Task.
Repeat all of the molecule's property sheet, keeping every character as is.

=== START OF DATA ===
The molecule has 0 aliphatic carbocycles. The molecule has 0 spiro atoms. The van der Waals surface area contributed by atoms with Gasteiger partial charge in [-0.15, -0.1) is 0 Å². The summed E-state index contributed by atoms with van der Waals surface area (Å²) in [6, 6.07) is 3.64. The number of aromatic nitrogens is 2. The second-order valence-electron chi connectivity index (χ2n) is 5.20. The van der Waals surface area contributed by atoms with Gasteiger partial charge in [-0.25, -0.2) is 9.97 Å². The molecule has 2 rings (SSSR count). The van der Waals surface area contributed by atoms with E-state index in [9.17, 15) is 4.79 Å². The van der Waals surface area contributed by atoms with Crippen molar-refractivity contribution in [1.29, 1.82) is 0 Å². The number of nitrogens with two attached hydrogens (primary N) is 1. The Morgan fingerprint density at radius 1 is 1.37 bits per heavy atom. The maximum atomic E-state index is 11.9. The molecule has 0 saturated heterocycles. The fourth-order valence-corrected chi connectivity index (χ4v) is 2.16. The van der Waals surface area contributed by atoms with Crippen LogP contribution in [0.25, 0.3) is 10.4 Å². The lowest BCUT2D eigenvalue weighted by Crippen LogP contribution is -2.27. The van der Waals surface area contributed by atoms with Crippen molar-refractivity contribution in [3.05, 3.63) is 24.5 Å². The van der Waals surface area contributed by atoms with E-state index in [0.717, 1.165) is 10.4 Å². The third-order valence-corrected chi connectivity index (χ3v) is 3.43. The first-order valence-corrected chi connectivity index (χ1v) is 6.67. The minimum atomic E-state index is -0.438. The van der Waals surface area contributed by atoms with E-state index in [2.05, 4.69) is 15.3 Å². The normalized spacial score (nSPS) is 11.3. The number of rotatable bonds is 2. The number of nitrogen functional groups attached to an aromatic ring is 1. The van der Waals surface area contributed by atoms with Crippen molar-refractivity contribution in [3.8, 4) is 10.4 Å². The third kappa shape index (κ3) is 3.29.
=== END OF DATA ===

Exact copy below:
The molecule has 0 aliphatic carbocycles. The molecule has 0 spiro atoms. The van der Waals surface area contributed by atoms with Gasteiger partial charge in [-0.15, -0.1) is 0 Å². The summed E-state index contributed by atoms with van der Waals surface area (Å²) in [6, 6.07) is 3.64. The number of aromatic nitrogens is 2. The second-order valence-electron chi connectivity index (χ2n) is 5.20. The van der Waals surface area contributed by atoms with Gasteiger partial charge in [-0.25, -0.2) is 9.97 Å². The molecule has 2 rings (SSSR count). The van der Waals surface area contributed by atoms with E-state index in [9.17, 15) is 4.79 Å². The van der Waals surface area contributed by atoms with Crippen molar-refractivity contribution in [1.29, 1.82) is 0 Å². The number of nitrogens with two attached hydrogens (primary N) is 1. The Morgan fingerprint density at radius 1 is 1.37 bits per heavy atom. The maximum atomic E-state index is 11.9. The molecule has 0 saturated heterocycles. The fourth-order valence-corrected chi connectivity index (χ4v) is 2.16. The van der Waals surface area contributed by atoms with Crippen LogP contribution in [0.25, 0.3) is 10.4 Å². The lowest BCUT2D eigenvalue weighted by Crippen LogP contribution is -2.27. The van der Waals surface area contributed by atoms with Crippen molar-refractivity contribution in [3.05, 3.63) is 24.5 Å². The van der Waals surface area contributed by atoms with E-state index in [0.717, 1.165) is 10.4 Å². The third-order valence-corrected chi connectivity index (χ3v) is 3.43. The first-order valence-corrected chi connectivity index (χ1v) is 6.67. The minimum atomic E-state index is -0.438. The van der Waals surface area contributed by atoms with E-state index in [2.05, 4.69) is 15.3 Å². The normalized spacial score (nSPS) is 11.3. The number of rotatable bonds is 2. The number of nitrogen functional groups attached to an aromatic ring is 1. The van der Waals surface area contributed by atoms with Crippen molar-refractivity contribution in [3.8, 4) is 10.4 Å². The third kappa shape index (κ3) is 3.29.